memcpy(b,a,sizeof(int)*n) or the following code:
for (int i=0; i<n; i++)
*a++ = *b++;
It turns out that Intel microprocessors have an instruction called repz movs[bdw], which when given the source, destination and count in esi, edi and ecx respectively, it will copy the memory in a single go. bdw stand for byte, word and double word. How will the execution performance vary if we give b or d or w, given that count is properly set in ecx? Given the fact that the data bus width is 32 bit (atleast on IA-32 architectures), if count is greater than 4, it would always make sense to move double words at once.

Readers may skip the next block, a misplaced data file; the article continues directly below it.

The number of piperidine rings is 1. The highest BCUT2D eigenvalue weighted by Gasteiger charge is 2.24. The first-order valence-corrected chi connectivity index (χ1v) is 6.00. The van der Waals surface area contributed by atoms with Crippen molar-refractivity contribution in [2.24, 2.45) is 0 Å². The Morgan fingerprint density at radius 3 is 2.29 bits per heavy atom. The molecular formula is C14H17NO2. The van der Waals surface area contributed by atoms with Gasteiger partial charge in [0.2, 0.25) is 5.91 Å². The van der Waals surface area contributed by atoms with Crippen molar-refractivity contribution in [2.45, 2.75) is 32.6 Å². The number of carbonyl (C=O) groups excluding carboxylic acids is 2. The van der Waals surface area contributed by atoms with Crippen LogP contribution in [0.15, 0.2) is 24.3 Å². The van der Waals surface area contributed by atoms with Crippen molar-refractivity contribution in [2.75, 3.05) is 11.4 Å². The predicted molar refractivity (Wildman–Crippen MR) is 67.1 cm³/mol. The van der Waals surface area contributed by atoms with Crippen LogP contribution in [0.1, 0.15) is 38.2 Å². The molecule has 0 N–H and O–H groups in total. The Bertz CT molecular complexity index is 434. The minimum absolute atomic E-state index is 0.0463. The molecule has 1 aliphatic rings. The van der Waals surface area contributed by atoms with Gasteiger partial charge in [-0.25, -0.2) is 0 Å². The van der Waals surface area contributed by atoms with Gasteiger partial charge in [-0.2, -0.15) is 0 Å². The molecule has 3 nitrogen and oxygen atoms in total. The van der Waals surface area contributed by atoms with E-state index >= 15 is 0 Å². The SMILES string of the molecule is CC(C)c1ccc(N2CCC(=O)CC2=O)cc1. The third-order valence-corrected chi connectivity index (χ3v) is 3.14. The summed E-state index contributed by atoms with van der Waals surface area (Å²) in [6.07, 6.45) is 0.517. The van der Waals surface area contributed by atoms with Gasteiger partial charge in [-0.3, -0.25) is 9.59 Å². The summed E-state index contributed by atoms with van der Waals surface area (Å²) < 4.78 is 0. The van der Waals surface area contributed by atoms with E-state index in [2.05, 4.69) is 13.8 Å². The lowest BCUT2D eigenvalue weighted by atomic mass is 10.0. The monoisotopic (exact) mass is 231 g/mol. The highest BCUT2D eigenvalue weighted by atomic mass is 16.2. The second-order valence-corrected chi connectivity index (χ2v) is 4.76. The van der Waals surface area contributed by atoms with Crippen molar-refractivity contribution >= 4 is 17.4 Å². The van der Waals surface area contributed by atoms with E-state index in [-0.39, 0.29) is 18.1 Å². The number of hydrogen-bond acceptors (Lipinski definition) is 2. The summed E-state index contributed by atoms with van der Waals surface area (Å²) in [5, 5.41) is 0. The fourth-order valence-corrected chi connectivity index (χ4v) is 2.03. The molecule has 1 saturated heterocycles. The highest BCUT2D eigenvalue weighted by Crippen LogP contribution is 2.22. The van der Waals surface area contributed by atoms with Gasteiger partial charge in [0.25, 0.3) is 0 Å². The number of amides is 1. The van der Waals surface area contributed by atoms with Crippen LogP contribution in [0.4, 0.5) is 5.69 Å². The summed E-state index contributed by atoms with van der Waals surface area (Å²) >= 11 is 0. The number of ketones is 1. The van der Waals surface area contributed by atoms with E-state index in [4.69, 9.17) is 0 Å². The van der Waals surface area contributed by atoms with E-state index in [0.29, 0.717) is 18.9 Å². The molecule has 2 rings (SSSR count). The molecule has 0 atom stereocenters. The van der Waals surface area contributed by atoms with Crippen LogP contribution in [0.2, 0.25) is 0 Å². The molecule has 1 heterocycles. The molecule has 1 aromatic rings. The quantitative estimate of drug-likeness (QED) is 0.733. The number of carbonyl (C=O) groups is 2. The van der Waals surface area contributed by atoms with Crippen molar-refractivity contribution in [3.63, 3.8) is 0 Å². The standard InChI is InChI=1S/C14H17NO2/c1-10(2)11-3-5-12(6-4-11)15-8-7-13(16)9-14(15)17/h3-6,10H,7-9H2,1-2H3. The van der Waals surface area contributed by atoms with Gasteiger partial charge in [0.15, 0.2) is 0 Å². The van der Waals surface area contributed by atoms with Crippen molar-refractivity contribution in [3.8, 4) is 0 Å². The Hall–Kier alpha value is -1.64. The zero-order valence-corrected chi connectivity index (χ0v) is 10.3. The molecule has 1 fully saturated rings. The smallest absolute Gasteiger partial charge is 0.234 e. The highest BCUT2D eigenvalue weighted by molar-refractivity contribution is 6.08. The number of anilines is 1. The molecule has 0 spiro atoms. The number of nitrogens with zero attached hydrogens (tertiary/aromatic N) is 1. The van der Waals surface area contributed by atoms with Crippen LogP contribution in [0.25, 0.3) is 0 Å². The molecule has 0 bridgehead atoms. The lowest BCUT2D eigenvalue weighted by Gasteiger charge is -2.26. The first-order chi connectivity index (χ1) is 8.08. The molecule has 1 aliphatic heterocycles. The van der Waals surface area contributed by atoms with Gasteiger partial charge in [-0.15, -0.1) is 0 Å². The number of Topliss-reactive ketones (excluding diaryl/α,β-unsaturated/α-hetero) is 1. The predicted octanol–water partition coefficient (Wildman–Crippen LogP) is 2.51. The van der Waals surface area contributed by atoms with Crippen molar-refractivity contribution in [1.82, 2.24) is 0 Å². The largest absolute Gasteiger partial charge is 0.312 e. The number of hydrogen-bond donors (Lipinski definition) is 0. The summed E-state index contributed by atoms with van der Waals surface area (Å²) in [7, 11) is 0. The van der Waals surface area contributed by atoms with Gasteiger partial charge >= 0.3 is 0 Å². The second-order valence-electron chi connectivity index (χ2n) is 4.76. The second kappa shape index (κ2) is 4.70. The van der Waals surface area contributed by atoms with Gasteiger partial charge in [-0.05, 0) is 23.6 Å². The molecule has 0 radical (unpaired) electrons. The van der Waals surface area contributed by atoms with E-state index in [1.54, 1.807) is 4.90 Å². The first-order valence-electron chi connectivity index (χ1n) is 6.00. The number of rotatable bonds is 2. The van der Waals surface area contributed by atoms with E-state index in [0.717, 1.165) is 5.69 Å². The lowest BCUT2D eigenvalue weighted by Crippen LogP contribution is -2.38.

Update: Even otherwise, it looks to me like the book keeping overhead will be less if the memory copy is implemented as a single instruction. Got this thought when I was reading this.